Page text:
These three species are found growing in Botswana in a range of pH between 4.5 and 10.3 and in the range of conductivities between 20 and 580 µS cm-1. Range of soluble nitrates, phosphates and potassium in the habitats of salvinia infestations were 0.02 to 1.5, 0.01 to 1.78 and 0.3 to 6.92 mg L-1 respectively. Water lettuce infestation in the seasonal Selinda Canal had a maximum of 4.7 mg L-1 nitrates, 2.8 mg L-1 phosphates and 7.9 mg L-1 potassium. Nevertheless, these three nutrients were in the range of 0.41 to 9.56 mg L-1, 0.2 to 2.9 mg L-1, and 7.7 to 11.53 mg L-1 respectively in the Limpopo River where water hyacinth infestations were observed. These nutrients were considerably high during decomposition phase of biological control of weeds.

The Government of Botswana “regulates the movement and importation of boats and aquatic apparatus, to prevent the importation and spread of aquatic weeds both within and from the neighboring countries” by “Aquatic Weed (Control) Act” implemented in 1986. These measures, combined with communities, conservation groups, NGOs and public awareness campaigns, have highlighted the gravity of aquatic weeds spreading into wetlands, dams and other water bodies. In conclusion, the Government of Botswana is committed and supportive through the Department of Water Affairs in protecting the wetlands of the country efficiently and prudently.

Keywords: Botswana, Invasive weeds, Management, Salvinia, Water lettuce, Water hyacinth.



1. INTRODUCTION

The top five most damaging alien invasive plant species to the aquatic systems, generally termed the “Big Bad Five” are of South American origin [1]. They are: water hyacinth (Eichhornia crassipes (Martius) Solms-Laubach), Kariba weed or salvinia (Salvinia molesta Mitchell), water lettuce (Pistia stratiotes L.), parraot’s feather (Myriophyllum aquaticum (Vell.) Verdc.), and red water fern (Azolla filiculoides Lam.). Of these five species, salvinia, water lettuce and water hyacinth are part of the aquatic systems in Botswana. As a major threat, salvinia has been common in the lower Okavango Delta on the northwest and Kwando-Linyanti-Chobe River systems bordering Botswana and Namibia on the northeast of the country. These areas are rich in nutrients with abundance of aquatic habitats. Water lettuce was found in Kwando until its eradication in 2005 and is still present in the Chobe River. Water hyacinth was observed in 2010 in the transboundary Limpopo River between the Republic of Botswana and the Republic of South Africa. Two factors mainly contribute to the weed invasions: the “lack of co-evolved natural enemies in their introduced range and the presence of nitrate and phosphate rich waters associated with eutrophication” in the wide range of aquatic habitats [2]. The three “biological pollutants” cause extensive socio-economic and water resource use management problems in Botswana riverine and wetland systems. Ornamental pond industries and aquarium trade have been singled out as a strong contributing pathway to the introduction and spread of aquatic invasive plants [3, 4].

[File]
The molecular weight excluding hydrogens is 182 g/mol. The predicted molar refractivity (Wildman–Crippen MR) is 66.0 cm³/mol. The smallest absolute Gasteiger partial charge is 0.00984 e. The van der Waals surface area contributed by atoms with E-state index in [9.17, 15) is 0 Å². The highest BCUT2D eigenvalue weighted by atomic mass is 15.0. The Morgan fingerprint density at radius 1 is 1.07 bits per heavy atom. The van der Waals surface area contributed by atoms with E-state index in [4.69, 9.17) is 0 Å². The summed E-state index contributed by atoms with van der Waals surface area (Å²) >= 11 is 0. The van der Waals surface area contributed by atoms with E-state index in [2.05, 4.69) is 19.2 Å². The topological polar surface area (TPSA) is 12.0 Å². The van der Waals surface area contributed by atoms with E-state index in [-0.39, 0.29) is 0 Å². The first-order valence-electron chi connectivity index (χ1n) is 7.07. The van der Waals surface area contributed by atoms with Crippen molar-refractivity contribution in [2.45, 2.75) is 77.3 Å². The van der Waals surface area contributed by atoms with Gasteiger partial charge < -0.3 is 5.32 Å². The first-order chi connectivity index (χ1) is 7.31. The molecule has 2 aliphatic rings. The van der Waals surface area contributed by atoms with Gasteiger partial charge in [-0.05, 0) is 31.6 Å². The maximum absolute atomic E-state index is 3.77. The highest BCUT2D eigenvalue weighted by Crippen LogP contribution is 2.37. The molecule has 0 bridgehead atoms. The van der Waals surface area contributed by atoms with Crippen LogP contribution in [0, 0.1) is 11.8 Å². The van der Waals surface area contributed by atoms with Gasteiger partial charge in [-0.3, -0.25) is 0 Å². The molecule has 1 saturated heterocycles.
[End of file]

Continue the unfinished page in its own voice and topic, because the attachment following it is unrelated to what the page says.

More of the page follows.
2. WEED PROBLEMS IN AFRICA AND ELSEWHERE

Invasive weeds cause a variety of problems in Africa that are broadly similar to those caused by aquatic weeds elsewhere in the world. In Africa, aquatic weeds interfere with water flow in rivers, canals and drains, thereby imperiling irrigation schemes and slowing drainage of water from floodplains; impede boat navigation, recreation and fishing; suppress indigenous vegetation by overgrowth and affects the light climate in the water; threaten hydroelectric power plants; increase water loss through evapotranspiration, and entrap sediment, thus decreasing the capacity of the reservoir for water resources [5, 6]. Thick spread of weed mats impacts water quality by decreasing dissolved oxygen (DO) and pH, increasing CO2 and H2S concentrations thereby affecting nutrient balance, especially those of PO4, and NO3 [6, 7].

Dense weed infestations harbor vectors such as the “species of mosquitoes that transmit encephalitis, dengue fever, malaria, cholera” and the spread of the snail Biomaphalaria boissyi, an intermediate vector of bilharzia or schistosomiasis [8]. In the Southeast Asia region, Mansonia mosquitoes are the main vectors involved in the transmission of lymphatic fillariasis caused by Brugia malayi, which breeds mostly on water hyacinth [9, 10].